Presenter: Vietnam Cooperative Alliance (VCA)
Case 1: Hop Tien Agricultural Cooperative


Vietnam is an agricultural country and is assessed by UNDP as one of the top five countries in the world that are directly vulnerable to climate change. The negative evidences of climate change in Vietnam are becoming more and more evident: sea levels have risen, as well as drought and saltwater levels in the Mekong Delta; more and more floods have affected the northern and central mountainous areas; extreme weather events such as prolonged hot weather are becoming more and more serious, negatively affecting agricultural activities.
The rise of sea levels has resulted in a reduction of arable land, changing crop structure, crop distribution and production techniques, leading to the appearance of foreign organisms and increasing disease. In addition, frequent weather changes have damaged crops and livestock production.
In recent years, the Ninh Binh province has been frequently affected by storms and tropical depressions; extreme weather events such as prolonged hot weather, severe cold, epidemics and erratic rainfall have been seriously threatening agricultural production. Specifically, climate change has shortened the growth time of many crops, reducing productivity by about 300-500 kg/ha of rice, 100-200 kg/ha of peanuts and soybeans.
In response to these threats, Hop Tien Agricultural Cooperative has started promoting the application of science and technology to actively respond to extreme weather. Such an approach has included:

  • The application of innovative new farming methods to increase plant resistance, paired with the usage of organic fertilizers, preventing pests and diseases with biological products.
  • Changes in the farming structure in line with climate change events, with the direction of specialized agencies. By way of example, if an area under rice cultivation was not efficient, the crops have been replaced by fruit trees, and aquaculture.
  • A new focus on promoting internal resources, mobilizing resources from members, investing in infrastructure of canals, ditches, machinery, warehouses and working offices, to ensure the quality of successful service to serve its members and customers.
  • The reinforcement of research and testing to bring new seedlings that are resistant to climate change into cultivation Examples include salt-tolerant rice varieties and water-tolerant crops.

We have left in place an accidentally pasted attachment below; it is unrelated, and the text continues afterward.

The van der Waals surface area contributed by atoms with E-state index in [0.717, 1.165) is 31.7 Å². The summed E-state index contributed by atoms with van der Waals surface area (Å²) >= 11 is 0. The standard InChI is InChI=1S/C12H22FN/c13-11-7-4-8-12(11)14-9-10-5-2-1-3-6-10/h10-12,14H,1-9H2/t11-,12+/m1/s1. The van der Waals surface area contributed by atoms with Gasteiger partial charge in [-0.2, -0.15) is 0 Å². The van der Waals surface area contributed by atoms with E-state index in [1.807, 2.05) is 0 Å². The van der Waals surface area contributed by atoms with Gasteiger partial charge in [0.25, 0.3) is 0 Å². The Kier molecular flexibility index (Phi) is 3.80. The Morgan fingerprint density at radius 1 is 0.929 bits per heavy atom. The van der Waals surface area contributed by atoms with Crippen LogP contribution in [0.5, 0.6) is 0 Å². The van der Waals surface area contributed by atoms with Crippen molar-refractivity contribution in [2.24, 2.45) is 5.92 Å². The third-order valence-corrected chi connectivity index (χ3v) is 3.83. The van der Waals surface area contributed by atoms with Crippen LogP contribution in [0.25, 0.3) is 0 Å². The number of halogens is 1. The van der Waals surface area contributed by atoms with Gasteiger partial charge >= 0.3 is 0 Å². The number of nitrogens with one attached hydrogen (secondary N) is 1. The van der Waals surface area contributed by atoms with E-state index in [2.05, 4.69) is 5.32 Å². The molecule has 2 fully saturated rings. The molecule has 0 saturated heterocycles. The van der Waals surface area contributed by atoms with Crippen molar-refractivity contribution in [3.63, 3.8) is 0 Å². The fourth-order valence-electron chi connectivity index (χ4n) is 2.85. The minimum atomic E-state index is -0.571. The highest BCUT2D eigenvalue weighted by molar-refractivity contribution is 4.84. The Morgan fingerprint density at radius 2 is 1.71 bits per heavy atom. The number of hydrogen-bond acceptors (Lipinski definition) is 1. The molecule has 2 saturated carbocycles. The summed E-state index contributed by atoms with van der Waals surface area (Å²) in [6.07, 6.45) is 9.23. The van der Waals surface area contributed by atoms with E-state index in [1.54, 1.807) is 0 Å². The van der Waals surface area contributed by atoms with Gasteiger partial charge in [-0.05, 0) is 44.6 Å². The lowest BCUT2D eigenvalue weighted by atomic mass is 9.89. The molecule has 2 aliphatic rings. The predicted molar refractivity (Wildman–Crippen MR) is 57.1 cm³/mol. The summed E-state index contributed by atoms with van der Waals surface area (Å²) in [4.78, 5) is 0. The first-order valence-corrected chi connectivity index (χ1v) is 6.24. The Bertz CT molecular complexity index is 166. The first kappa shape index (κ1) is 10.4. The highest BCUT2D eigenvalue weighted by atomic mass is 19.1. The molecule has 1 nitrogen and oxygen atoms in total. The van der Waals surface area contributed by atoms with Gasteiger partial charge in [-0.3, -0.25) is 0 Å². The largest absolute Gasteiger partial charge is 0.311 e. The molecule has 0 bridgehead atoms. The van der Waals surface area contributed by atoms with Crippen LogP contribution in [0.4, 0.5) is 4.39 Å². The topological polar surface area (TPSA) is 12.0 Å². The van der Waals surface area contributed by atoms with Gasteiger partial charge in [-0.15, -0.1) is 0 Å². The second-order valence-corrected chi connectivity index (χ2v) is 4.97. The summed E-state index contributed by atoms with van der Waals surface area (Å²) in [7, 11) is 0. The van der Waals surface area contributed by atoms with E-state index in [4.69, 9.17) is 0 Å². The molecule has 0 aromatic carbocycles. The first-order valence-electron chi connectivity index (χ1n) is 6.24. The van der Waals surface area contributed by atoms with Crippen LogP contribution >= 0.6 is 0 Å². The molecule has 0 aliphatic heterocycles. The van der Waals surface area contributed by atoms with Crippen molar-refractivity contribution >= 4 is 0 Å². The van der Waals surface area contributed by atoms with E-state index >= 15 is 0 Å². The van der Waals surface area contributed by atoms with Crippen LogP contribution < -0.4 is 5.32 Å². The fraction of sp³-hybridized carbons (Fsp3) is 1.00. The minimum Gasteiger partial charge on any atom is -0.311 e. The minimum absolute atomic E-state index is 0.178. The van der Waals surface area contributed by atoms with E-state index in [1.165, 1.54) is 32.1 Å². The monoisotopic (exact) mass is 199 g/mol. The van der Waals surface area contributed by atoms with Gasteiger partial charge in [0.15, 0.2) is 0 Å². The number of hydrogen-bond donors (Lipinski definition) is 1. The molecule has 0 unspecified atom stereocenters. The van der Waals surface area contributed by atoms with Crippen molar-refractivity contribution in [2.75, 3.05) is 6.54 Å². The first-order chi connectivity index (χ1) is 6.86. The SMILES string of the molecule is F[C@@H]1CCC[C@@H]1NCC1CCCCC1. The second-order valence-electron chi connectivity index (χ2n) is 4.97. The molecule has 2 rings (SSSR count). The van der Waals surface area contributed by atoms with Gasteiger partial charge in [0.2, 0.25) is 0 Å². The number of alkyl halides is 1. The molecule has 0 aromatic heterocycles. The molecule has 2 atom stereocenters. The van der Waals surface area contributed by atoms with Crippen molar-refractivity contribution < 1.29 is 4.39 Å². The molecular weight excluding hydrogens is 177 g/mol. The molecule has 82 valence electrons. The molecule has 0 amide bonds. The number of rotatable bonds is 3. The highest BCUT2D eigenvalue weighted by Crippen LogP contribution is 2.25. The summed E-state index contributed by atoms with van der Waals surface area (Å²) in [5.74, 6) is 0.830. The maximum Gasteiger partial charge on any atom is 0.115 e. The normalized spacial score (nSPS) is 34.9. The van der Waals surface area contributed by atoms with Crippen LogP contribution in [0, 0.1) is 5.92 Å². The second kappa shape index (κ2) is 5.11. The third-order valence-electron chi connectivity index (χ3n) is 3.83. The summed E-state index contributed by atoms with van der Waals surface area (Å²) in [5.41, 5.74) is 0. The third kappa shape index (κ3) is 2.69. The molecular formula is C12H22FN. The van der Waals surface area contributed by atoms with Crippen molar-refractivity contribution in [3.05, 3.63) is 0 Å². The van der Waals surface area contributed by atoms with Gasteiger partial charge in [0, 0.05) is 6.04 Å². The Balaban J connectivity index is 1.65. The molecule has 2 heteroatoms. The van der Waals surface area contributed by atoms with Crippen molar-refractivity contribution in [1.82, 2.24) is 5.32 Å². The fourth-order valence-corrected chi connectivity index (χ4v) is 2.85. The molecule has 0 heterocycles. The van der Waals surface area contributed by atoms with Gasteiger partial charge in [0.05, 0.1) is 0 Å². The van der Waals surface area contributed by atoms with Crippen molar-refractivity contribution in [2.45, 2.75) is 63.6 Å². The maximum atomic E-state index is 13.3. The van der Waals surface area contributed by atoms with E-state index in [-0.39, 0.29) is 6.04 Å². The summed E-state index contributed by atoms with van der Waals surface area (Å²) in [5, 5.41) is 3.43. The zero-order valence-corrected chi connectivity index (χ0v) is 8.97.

The results of this innovative approach have mainly concerned:

  • An increase of rice yields by 15-20%, compared to the previous years before the introduction of new rice varieties, reaching 67 quintals/ha. In addition, cultivated maize products have reached 450 kg/acre (360m2).
  • The production of quality agricultural products. Several products have been produced safely and organically, such as glutinous rice, which is realized with 100% organic fertilizers and without herbicides. Glutinous rice is grown in an entirely mechanised process. This technique also includes dosing the water so that the rice plants grow and develop properly, avoiding pests and diseases.
  • An increase of the economic value of the cultivated area. The revenue of the cooperative in 2020 reached over VND 7.5 billion (an increase of VND 2.9 billion compared to 2015), with profit reaching 225 million VND, and it is estimated that in 2021, revenue will reach 8.7 billion VND. This increase of value has also made possible thanks to the conversion of some rice-growing areas to short-term vegetables crops such as young cucumber, mushrooms, sweet corn, cherry tomatoes etc., bringing about 3-4 times more efficiency than rice cultivation.

Climate smartness*

This story captures the importance of integration of science and technology for a sustainable food production while strengthen the social fabric by engaging the farmers members in conduct research around climatic factors, and crop management practices —for example, testing stress-tolerant seeds or recently developed machinery for sowing and other farm activities— allow an active and timely response to climate risks and impacts. Explicit food security and adaptation outcomes are addressed when yield increase and produce quality objectives are attained, and when alternative and diversified cropping systems are explored to better adapt farmers and farming systems to changing climate and market conditions. In complement, seek for building a model of safe agricultural production, towards organic, environmental-friendly, high-economic value and more efficient use of natural resources, provide opportunities to improve rural livelihoods, and overcome ongoing and future agricultural challenges linked to environmental degradation, poor soil health and nutrient depletion, , lack of employment possibilities and rural-to-urban migration, abandonment of the land and farming, rural ageing, loss of traditional knowledge, and deepening of gender and social inequality, among other events, that are expected to be exacerbated due to adverse changing climate conditions.

*This is done in the framework of climate-smart agriculture (CSA) approach. Climate-smartness in agriculture means understanding impacts of climate change and variability along with the agricultural activity, which includes the planning of what crop to plant, when to plant, what variety to plant and what type of management practices are needed to reduce the impact on the environment (e.g. emissions reduction), maintain or increase productivity (e.g. yields) while increasing resilience and improving livelihoods.